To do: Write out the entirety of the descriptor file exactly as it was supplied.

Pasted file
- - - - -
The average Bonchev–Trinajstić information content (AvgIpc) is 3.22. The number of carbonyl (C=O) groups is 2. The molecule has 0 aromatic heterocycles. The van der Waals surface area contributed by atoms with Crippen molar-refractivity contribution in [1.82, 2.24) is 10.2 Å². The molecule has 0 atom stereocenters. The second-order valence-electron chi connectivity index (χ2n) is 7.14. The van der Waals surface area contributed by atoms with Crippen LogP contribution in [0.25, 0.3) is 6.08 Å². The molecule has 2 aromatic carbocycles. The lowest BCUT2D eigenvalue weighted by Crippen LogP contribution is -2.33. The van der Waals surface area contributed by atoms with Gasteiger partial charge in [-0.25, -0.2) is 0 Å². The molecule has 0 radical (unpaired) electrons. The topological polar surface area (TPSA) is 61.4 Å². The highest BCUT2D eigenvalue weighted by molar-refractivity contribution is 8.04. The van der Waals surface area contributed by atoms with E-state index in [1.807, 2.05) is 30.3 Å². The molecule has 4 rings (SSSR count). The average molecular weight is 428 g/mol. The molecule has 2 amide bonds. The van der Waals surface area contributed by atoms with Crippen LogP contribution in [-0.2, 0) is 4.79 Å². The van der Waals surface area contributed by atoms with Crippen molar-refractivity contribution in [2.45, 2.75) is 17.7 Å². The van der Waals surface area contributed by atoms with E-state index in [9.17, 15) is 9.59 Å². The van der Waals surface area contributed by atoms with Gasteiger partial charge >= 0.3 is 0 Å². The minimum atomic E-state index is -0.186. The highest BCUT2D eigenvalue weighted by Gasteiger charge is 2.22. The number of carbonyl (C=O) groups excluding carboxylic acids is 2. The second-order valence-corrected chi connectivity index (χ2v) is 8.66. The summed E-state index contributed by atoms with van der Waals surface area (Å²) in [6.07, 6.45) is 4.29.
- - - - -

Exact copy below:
The average Bonchev–Trinajstić information content (AvgIpc) is 3.22. The number of carbonyl (C=O) groups is 2. The molecule has 0 aromatic heterocycles. The van der Waals surface area contributed by atoms with Crippen molar-refractivity contribution in [1.82, 2.24) is 10.2 Å². The molecule has 0 atom stereocenters. The second-order valence-electron chi connectivity index (χ2n) is 7.14. The van der Waals surface area contributed by atoms with Crippen LogP contribution in [0.25, 0.3) is 6.08 Å². The molecule has 2 aromatic carbocycles. The lowest BCUT2D eigenvalue weighted by Crippen LogP contribution is -2.33. The van der Waals surface area contributed by atoms with Gasteiger partial charge in [-0.25, -0.2) is 0 Å². The molecule has 0 radical (unpaired) electrons. The topological polar surface area (TPSA) is 61.4 Å². The highest BCUT2D eigenvalue weighted by molar-refractivity contribution is 8.04. The van der Waals surface area contributed by atoms with E-state index in [1.807, 2.05) is 30.3 Å². The molecule has 4 rings (SSSR count). The average molecular weight is 428 g/mol. The molecule has 2 amide bonds. The van der Waals surface area contributed by atoms with Crippen LogP contribution in [-0.2, 0) is 4.79 Å². The van der Waals surface area contributed by atoms with Crippen molar-refractivity contribution in [2.45, 2.75) is 17.7 Å². The van der Waals surface area contributed by atoms with E-state index in [9.17, 15) is 9.59 Å². The van der Waals surface area contributed by atoms with Gasteiger partial charge >= 0.3 is 0 Å². The minimum atomic E-state index is -0.186. The highest BCUT2D eigenvalue weighted by Gasteiger charge is 2.22. The number of carbonyl (C=O) groups excluding carboxylic acids is 2. The second-order valence-corrected chi connectivity index (χ2v) is 8.66. The summed E-state index contributed by atoms with van der Waals surface area (Å²) in [6.07, 6.45) is 4.29.